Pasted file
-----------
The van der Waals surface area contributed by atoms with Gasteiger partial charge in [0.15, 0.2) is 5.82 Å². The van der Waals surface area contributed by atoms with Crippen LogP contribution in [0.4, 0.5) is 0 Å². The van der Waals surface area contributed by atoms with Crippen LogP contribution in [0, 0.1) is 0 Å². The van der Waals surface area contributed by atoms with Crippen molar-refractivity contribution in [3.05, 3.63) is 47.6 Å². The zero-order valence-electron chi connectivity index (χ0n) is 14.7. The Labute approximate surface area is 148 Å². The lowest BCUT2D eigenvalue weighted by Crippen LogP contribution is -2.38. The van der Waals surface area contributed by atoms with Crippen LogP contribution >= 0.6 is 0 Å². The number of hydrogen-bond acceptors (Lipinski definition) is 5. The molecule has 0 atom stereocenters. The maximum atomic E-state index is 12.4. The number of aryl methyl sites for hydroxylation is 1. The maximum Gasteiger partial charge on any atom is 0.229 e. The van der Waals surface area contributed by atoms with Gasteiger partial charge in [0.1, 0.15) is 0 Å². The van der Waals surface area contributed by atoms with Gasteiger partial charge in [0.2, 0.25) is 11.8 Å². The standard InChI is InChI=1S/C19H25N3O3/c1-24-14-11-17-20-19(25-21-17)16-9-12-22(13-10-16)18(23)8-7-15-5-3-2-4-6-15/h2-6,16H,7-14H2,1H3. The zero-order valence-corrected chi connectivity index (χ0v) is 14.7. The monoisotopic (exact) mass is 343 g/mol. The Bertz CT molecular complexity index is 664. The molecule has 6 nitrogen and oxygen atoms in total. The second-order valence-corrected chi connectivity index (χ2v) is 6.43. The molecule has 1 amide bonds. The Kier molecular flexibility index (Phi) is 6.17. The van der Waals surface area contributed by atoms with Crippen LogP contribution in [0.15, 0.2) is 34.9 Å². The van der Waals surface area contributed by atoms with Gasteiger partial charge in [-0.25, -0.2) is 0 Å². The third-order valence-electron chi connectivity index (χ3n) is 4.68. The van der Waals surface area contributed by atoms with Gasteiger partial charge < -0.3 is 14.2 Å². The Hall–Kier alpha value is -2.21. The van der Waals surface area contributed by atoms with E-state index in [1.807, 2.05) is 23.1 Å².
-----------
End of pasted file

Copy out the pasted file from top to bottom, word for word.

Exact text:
The van der Waals surface area contributed by atoms with Gasteiger partial charge in [0.15, 0.2) is 5.82 Å². The van der Waals surface area contributed by atoms with Crippen LogP contribution in [0.4, 0.5) is 0 Å². The van der Waals surface area contributed by atoms with Crippen LogP contribution in [0, 0.1) is 0 Å². The van der Waals surface area contributed by atoms with Crippen molar-refractivity contribution in [3.05, 3.63) is 47.6 Å². The zero-order valence-electron chi connectivity index (χ0n) is 14.7. The Labute approximate surface area is 148 Å². The lowest BCUT2D eigenvalue weighted by Crippen LogP contribution is -2.38. The van der Waals surface area contributed by atoms with Crippen LogP contribution >= 0.6 is 0 Å². The number of hydrogen-bond acceptors (Lipinski definition) is 5. The molecule has 0 atom stereocenters. The maximum atomic E-state index is 12.4. The number of aryl methyl sites for hydroxylation is 1. The maximum Gasteiger partial charge on any atom is 0.229 e. The van der Waals surface area contributed by atoms with Gasteiger partial charge in [0.1, 0.15) is 0 Å². The van der Waals surface area contributed by atoms with Gasteiger partial charge in [0.2, 0.25) is 11.8 Å². The standard InChI is InChI=1S/C19H25N3O3/c1-24-14-11-17-20-19(25-21-17)16-9-12-22(13-10-16)18(23)8-7-15-5-3-2-4-6-15/h2-6,16H,7-14H2,1H3. The zero-order valence-corrected chi connectivity index (χ0v) is 14.7. The monoisotopic (exact) mass is 343 g/mol. The Bertz CT molecular complexity index is 664. The molecule has 6 nitrogen and oxygen atoms in total. The second-order valence-corrected chi connectivity index (χ2v) is 6.43. The molecule has 1 amide bonds. The Kier molecular flexibility index (Phi) is 6.17. The van der Waals surface area contributed by atoms with Crippen LogP contribution in [0.15, 0.2) is 34.9 Å². The van der Waals surface area contributed by atoms with Gasteiger partial charge in [-0.25, -0.2) is 0 Å². The third-order valence-electron chi connectivity index (χ3n) is 4.68. The van der Waals surface area contributed by atoms with Gasteiger partial charge < -0.3 is 14.2 Å². The Hall–Kier alpha value is -2.21. The van der Waals surface area contributed by atoms with E-state index in [1.807, 2.05) is 23.1 Å².